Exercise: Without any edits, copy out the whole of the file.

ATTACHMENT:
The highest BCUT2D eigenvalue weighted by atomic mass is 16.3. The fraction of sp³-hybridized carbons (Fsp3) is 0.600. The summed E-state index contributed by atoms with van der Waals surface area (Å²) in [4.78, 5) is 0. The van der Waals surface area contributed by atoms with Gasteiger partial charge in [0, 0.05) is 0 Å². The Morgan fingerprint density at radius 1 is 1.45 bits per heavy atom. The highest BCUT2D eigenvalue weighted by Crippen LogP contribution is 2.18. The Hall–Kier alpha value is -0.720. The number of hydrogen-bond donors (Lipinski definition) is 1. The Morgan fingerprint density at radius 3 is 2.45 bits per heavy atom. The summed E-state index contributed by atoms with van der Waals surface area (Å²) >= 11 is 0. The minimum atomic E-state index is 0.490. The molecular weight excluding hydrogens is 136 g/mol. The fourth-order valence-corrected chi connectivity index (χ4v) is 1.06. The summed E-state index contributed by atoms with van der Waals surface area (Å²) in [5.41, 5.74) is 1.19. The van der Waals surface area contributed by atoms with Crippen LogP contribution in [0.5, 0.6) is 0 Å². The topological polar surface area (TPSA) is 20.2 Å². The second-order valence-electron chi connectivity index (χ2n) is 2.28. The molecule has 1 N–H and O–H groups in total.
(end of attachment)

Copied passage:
The highest BCUT2D eigenvalue weighted by atomic mass is 16.3. The fraction of sp³-hybridized carbons (Fsp3) is 0.600. The summed E-state index contributed by atoms with van der Waals surface area (Å²) in [4.78, 5) is 0. The van der Waals surface area contributed by atoms with Gasteiger partial charge in [0, 0.05) is 0 Å². The Morgan fingerprint density at radius 1 is 1.45 bits per heavy atom. The highest BCUT2D eigenvalue weighted by Crippen LogP contribution is 2.18. The Hall–Kier alpha value is -0.720. The number of hydrogen-bond donors (Lipinski definition) is 1. The Morgan fingerprint density at radius 3 is 2.45 bits per heavy atom. The summed E-state index contributed by atoms with van der Waals surface area (Å²) >= 11 is 0. The minimum atomic E-state index is 0.490. The molecular weight excluding hydrogens is 136 g/mol. The fourth-order valence-corrected chi connectivity index (χ4v) is 1.06. The summed E-state index contributed by atoms with van der Waals surface area (Å²) in [5.41, 5.74) is 1.19. The van der Waals surface area contributed by atoms with Crippen LogP contribution in [0.5, 0.6) is 0 Å². The topological polar surface area (TPSA) is 20.2 Å². The second-order valence-electron chi connectivity index (χ2n) is 2.28. The molecule has 1 N–H and O–H groups in total.